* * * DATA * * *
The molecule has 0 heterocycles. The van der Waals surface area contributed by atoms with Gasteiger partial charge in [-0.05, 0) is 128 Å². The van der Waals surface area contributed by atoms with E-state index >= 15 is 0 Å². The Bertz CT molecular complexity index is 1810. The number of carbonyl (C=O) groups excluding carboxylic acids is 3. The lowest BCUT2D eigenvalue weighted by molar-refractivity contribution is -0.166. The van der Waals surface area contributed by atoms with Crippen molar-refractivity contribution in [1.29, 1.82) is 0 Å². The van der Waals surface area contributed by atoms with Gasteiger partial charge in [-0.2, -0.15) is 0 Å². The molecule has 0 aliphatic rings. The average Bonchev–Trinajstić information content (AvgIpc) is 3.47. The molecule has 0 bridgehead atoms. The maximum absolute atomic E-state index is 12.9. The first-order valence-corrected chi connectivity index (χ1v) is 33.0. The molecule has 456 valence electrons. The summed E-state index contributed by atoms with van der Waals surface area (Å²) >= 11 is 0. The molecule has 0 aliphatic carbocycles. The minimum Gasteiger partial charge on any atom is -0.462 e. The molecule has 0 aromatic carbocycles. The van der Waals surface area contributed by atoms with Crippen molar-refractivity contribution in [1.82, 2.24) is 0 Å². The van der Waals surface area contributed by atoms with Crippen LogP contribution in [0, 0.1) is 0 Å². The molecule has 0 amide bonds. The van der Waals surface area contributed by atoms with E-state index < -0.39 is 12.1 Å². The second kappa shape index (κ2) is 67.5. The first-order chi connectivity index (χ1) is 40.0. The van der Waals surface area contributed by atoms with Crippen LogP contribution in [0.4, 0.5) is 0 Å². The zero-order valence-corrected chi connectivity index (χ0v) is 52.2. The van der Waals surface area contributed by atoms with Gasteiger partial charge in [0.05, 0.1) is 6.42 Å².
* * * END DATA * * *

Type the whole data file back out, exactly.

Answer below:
The molecule has 0 heterocycles. The van der Waals surface area contributed by atoms with Gasteiger partial charge in [-0.05, 0) is 128 Å². The van der Waals surface area contributed by atoms with E-state index >= 15 is 0 Å². The Bertz CT molecular complexity index is 1810. The number of carbonyl (C=O) groups excluding carboxylic acids is 3. The lowest BCUT2D eigenvalue weighted by molar-refractivity contribution is -0.166. The van der Waals surface area contributed by atoms with Crippen molar-refractivity contribution in [1.29, 1.82) is 0 Å². The van der Waals surface area contributed by atoms with Gasteiger partial charge in [-0.2, -0.15) is 0 Å². The molecule has 0 aliphatic rings. The average Bonchev–Trinajstić information content (AvgIpc) is 3.47. The molecule has 0 bridgehead atoms. The maximum absolute atomic E-state index is 12.9. The first-order valence-corrected chi connectivity index (χ1v) is 33.0. The molecule has 456 valence electrons. The summed E-state index contributed by atoms with van der Waals surface area (Å²) >= 11 is 0. The molecule has 0 aliphatic carbocycles. The minimum Gasteiger partial charge on any atom is -0.462 e. The molecule has 0 aromatic carbocycles. The van der Waals surface area contributed by atoms with Crippen molar-refractivity contribution in [1.82, 2.24) is 0 Å². The van der Waals surface area contributed by atoms with Crippen LogP contribution in [0, 0.1) is 0 Å². The molecule has 0 amide bonds. The van der Waals surface area contributed by atoms with E-state index < -0.39 is 12.1 Å². The second kappa shape index (κ2) is 67.5. The first-order chi connectivity index (χ1) is 40.0. The van der Waals surface area contributed by atoms with Crippen LogP contribution in [0.4, 0.5) is 0 Å². The zero-order valence-corrected chi connectivity index (χ0v) is 52.2. The van der Waals surface area contributed by atoms with Gasteiger partial charge in [0.05, 0.1) is 6.42 Å².